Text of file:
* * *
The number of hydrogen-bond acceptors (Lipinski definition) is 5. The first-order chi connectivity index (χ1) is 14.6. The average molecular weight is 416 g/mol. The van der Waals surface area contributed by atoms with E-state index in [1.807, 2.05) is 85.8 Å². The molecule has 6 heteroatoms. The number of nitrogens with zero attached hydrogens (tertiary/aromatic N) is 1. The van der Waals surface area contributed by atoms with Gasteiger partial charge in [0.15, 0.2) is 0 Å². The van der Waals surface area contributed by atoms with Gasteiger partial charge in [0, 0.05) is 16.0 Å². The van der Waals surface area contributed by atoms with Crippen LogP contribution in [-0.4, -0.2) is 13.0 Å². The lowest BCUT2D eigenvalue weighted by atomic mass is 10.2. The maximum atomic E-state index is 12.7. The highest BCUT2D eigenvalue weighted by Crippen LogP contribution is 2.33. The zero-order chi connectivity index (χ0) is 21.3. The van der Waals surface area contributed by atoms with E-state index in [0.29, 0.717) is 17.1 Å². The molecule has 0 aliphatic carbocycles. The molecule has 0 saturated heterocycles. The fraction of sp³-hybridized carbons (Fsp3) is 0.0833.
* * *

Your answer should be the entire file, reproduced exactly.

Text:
The number of hydrogen-bond acceptors (Lipinski definition) is 5. The first-order chi connectivity index (χ1) is 14.6. The average molecular weight is 416 g/mol. The van der Waals surface area contributed by atoms with E-state index in [1.807, 2.05) is 85.8 Å². The molecule has 6 heteroatoms. The number of nitrogens with zero attached hydrogens (tertiary/aromatic N) is 1. The van der Waals surface area contributed by atoms with Gasteiger partial charge in [0.15, 0.2) is 0 Å². The van der Waals surface area contributed by atoms with Gasteiger partial charge in [0, 0.05) is 16.0 Å². The van der Waals surface area contributed by atoms with Crippen LogP contribution in [-0.4, -0.2) is 13.0 Å². The lowest BCUT2D eigenvalue weighted by atomic mass is 10.2. The maximum atomic E-state index is 12.7. The highest BCUT2D eigenvalue weighted by Crippen LogP contribution is 2.33. The zero-order chi connectivity index (χ0) is 21.3. The van der Waals surface area contributed by atoms with E-state index in [0.29, 0.717) is 17.1 Å². The molecule has 0 aliphatic carbocycles. The molecule has 0 saturated heterocycles. The fraction of sp³-hybridized carbons (Fsp3) is 0.0833.